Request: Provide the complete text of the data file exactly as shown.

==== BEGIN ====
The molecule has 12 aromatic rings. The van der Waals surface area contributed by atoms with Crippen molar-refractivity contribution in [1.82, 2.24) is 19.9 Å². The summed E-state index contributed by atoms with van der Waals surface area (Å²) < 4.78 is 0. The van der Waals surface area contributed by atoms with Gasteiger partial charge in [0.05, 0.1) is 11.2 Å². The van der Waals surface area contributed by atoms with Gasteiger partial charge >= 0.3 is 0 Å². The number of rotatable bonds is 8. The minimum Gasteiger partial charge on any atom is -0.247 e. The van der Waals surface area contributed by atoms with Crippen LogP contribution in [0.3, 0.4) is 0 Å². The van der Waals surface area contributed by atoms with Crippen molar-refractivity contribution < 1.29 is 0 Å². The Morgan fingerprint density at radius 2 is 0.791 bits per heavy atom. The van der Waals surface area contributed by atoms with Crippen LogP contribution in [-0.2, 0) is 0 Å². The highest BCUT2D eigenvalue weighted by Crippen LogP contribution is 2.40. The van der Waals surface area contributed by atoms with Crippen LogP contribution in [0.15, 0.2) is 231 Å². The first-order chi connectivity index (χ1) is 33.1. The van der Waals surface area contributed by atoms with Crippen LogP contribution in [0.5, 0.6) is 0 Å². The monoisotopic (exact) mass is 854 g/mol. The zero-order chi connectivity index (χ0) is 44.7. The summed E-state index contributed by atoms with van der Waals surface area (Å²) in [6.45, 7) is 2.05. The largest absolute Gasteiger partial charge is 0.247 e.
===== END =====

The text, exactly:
The molecule has 12 aromatic rings. The van der Waals surface area contributed by atoms with Crippen molar-refractivity contribution in [1.82, 2.24) is 19.9 Å². The summed E-state index contributed by atoms with van der Waals surface area (Å²) < 4.78 is 0. The van der Waals surface area contributed by atoms with Gasteiger partial charge in [0.05, 0.1) is 11.2 Å². The van der Waals surface area contributed by atoms with Gasteiger partial charge >= 0.3 is 0 Å². The number of rotatable bonds is 8. The minimum Gasteiger partial charge on any atom is -0.247 e. The van der Waals surface area contributed by atoms with Crippen LogP contribution in [0.3, 0.4) is 0 Å². The van der Waals surface area contributed by atoms with Crippen molar-refractivity contribution < 1.29 is 0 Å². The Morgan fingerprint density at radius 2 is 0.791 bits per heavy atom. The van der Waals surface area contributed by atoms with Crippen LogP contribution in [-0.2, 0) is 0 Å². The highest BCUT2D eigenvalue weighted by Crippen LogP contribution is 2.40. The van der Waals surface area contributed by atoms with Crippen LogP contribution in [0.15, 0.2) is 231 Å². The first-order chi connectivity index (χ1) is 33.1. The van der Waals surface area contributed by atoms with Crippen LogP contribution in [0.5, 0.6) is 0 Å². The monoisotopic (exact) mass is 854 g/mol. The zero-order chi connectivity index (χ0) is 44.7. The summed E-state index contributed by atoms with van der Waals surface area (Å²) in [6.45, 7) is 2.05. The largest absolute Gasteiger partial charge is 0.247 e.